You’ll save it being scrapped… There was a glint in Jean’s eye.

Eh? An’ ye say it’s working?

It’s an old one. Tim had it lying around the yard, and the men didn’t want it, so he would just have had it crushed if it hadn’t been for you and your boiling water in pans.

Nowt wrong wi’ that…! Enid harrumphed as Jean laughed… Still, if yer shair. Can’t be daein’ wi’ folks chucking things oot fer nae guid reason… She picked up the kettle, lifted the lid and suspiciously eyed the insides, then, certain that everything was as it should be, and therefore safe to proceed, she stuck in her nose and gave it a sniff… Hmm, looks an’ smells clean enough. Ye’ll hae tae show me how tae work it though.

As if she didn’t know, thought Jean, laughing to herself once again, but more from relief that Mrs Galbraith, in all her feigned ignorance, was at least in some ways, still very much herself. And as Jean busied herself for a while, transferring jars of piccalilli, mincemeat, beetroot and fine-cut marmalade from bag to table, along with a hunk of Dawson’s best ham, half a pound of roasting chestnuts (which she hoped Enid’s Maggie would see fit to serve up on Christmas Day) and a small, carved-from-limewood, stand-up nativity scene which she’d decorated herself with a little paint and silver tinsel, those Christmas treats which, in spite of her claims to the contrary, she knew the old woman loved, and which yesterday - and even though she’d been feeling those annoying twinges in her hips - she’d gone into town and bought especially, Jean knew she’d also done this partly because Mrs Galbraith’s ‘no needin’ sic frivolous trifles, and no being yin fer givin’ gifts herself’ and all the scolding she was about to receive because of it, had, by now, become just as much of a Christmas tradition to her as watching Her Majesty’s message to the nation or singing carols in church.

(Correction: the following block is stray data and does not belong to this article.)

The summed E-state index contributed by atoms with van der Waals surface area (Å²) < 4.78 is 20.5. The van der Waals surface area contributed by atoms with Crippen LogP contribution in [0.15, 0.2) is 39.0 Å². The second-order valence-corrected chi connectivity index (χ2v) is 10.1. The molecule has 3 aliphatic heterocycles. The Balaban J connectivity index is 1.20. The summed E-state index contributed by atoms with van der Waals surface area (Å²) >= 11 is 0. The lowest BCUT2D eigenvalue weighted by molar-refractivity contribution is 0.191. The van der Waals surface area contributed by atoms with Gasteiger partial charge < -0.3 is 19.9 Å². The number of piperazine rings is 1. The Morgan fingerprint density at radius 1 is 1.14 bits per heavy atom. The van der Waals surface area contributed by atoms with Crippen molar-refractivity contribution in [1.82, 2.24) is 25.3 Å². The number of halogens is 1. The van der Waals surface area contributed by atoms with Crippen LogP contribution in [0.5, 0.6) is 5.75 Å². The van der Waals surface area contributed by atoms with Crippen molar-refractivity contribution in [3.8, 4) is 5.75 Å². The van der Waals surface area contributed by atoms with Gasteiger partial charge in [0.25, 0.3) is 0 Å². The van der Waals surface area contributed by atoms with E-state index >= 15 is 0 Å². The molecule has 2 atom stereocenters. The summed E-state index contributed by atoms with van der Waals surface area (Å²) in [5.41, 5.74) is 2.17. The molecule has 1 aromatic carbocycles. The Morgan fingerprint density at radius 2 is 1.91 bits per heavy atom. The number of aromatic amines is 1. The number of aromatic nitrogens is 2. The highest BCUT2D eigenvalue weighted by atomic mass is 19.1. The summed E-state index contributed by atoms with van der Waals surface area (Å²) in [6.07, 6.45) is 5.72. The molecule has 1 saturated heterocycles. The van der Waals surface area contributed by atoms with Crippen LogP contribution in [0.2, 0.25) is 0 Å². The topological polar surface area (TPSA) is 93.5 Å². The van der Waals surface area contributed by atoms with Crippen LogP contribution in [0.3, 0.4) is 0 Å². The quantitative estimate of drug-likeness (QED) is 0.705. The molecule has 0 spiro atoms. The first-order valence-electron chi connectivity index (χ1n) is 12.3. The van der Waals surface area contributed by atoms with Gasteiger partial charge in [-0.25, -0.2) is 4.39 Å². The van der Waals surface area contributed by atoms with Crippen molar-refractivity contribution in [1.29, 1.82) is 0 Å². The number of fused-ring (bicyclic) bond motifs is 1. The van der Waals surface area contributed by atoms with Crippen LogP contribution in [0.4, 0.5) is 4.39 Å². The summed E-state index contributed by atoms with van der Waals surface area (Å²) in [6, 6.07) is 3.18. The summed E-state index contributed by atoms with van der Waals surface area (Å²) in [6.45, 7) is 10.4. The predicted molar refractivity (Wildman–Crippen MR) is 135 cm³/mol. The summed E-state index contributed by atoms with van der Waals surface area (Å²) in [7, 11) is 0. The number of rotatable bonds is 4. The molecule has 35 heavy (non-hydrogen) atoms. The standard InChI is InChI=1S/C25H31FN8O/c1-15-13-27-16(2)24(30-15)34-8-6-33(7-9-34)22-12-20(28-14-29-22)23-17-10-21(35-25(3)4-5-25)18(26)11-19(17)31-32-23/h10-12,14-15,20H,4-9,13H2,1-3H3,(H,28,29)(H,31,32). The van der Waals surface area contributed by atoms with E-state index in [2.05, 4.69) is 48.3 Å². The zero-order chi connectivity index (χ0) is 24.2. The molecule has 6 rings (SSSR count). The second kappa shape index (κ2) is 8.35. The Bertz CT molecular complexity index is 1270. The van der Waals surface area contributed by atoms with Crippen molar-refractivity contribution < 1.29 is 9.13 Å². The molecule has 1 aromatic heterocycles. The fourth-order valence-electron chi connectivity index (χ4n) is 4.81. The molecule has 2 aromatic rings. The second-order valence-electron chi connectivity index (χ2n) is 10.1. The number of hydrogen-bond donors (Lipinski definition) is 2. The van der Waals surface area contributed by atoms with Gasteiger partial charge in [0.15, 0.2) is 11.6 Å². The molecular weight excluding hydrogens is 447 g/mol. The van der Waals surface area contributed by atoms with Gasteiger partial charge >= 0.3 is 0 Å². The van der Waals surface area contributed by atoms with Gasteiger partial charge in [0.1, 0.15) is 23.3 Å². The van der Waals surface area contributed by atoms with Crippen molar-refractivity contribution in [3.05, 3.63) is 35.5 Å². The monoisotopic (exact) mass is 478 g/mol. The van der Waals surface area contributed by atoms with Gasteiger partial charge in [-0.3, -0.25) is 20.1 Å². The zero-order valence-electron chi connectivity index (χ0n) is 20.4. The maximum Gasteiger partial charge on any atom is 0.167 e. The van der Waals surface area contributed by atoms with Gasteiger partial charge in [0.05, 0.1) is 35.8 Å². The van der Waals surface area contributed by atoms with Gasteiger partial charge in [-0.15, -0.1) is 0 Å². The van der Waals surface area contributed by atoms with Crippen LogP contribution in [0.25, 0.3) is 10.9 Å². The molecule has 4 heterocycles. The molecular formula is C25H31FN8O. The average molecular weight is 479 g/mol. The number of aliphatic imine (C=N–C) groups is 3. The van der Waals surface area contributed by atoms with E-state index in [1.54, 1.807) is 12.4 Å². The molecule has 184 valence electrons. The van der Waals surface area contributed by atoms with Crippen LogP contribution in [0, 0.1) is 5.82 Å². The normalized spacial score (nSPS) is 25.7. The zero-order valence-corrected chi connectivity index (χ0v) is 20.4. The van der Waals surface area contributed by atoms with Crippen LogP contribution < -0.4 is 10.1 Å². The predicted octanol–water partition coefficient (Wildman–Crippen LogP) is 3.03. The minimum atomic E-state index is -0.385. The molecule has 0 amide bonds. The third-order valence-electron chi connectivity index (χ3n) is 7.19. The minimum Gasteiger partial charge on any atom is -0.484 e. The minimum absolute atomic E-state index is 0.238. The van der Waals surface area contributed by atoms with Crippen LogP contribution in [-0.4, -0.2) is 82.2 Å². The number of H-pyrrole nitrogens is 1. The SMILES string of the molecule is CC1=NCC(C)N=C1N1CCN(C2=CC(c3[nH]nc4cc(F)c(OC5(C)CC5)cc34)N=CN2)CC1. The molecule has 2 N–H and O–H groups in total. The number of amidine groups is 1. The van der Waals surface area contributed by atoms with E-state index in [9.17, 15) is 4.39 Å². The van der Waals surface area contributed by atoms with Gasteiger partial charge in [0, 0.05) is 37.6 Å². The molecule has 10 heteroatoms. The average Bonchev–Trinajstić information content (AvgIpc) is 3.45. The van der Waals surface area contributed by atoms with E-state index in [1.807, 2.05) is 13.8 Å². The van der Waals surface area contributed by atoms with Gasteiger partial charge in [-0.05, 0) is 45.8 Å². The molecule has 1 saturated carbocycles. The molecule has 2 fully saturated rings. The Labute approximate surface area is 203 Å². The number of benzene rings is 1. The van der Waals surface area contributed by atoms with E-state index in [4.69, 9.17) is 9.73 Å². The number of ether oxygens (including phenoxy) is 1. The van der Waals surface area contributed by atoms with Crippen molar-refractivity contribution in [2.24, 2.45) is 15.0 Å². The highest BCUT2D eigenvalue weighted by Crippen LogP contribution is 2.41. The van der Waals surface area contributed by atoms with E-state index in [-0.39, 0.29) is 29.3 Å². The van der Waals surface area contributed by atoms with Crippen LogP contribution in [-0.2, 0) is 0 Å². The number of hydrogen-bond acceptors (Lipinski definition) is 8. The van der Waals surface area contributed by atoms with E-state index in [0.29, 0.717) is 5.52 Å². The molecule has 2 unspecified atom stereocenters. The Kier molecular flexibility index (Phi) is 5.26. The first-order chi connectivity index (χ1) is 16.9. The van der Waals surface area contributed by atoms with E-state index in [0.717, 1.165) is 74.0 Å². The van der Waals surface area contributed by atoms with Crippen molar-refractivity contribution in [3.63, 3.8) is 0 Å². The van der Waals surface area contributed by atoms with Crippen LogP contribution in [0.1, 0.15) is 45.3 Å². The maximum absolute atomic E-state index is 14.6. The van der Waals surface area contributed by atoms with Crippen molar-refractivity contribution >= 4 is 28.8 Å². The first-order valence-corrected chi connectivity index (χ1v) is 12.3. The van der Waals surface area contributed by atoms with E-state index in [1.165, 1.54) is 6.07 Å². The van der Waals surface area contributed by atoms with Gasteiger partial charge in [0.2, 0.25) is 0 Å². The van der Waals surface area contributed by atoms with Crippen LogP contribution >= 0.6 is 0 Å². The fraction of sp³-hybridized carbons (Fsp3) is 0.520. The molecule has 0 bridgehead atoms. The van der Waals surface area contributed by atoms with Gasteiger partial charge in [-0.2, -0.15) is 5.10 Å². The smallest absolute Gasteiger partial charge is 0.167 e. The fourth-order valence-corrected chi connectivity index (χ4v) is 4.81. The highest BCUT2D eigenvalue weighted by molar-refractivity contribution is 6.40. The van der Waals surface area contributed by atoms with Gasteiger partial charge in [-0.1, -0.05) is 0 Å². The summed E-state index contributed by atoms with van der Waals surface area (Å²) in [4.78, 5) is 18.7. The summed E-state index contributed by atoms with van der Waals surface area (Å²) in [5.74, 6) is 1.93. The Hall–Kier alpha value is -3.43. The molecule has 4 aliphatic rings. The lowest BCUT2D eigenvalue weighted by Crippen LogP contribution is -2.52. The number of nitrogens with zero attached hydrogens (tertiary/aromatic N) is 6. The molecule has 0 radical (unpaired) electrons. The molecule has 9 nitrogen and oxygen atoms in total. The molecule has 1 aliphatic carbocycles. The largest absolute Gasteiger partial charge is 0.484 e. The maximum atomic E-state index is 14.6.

Feeling yet another pain, and this one stronger than the last, Jean sat down, and very calmly, if a little giddily, sent up a silent prayer. Thank you, God, for this child, and for my husband, Tim, and for Mrs Galbraith – please look after her and keep her safe - and thank you too, dear Lord, for her having, just last week, got the telephone in.

June 02, 2024 13:23

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Beverly Goldberg
23:11 Jun 12, 2024

It's a lovely, touching story, but on first reading I was slowed down by the colloquialisms. But I went back to read it again because something called me back, and now comfortable with the language, it hit me as a powerful look at some of the realities of life--aging, new life, expectations for the future. It does need the voice of Edna, so changing that won't work. A conundrum. But oh, such a good read.


Carol Stewart
12:29 Jun 13, 2024

Thank you so much, and in particular for persisting. Actually, although I've lived in the Scottish Borders all my life, I wasn't raised to speak the lingo, and I find reading it challenging as well, Easier to write as I can hear the characters in my head.


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Rabab Zaidi
03:52 Jun 09, 2024

Interesting. However, the language makes understanding difficult.


Carol Stewart
06:04 Jun 12, 2024

I figured that would be the case for a number of readers. It was a tough call whether just to stick to straight English and lose the authenticity or keep it and take the risk. Thank you for reading.


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Marty B
01:17 Jun 04, 2024

Great detail and descriptions- thanks!


Carol Stewart
03:19 Jun 04, 2024

Thank you!


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Alexis Araneta
17:50 Jun 02, 2024

Such a sweet story. At least, Jean and Enid have each other. Beautiful use of detail, by the way.


Carol Stewart
20:00 Jun 02, 2024

Thanks, Alexis. Following feedback outside of Reedsy, I wanted to write something a little less dark for a change, although it did inevitably creep in just a bit. Pleased you liked the story, not often my writing's described as sweet, so yay, seems I can do it when I try, lol.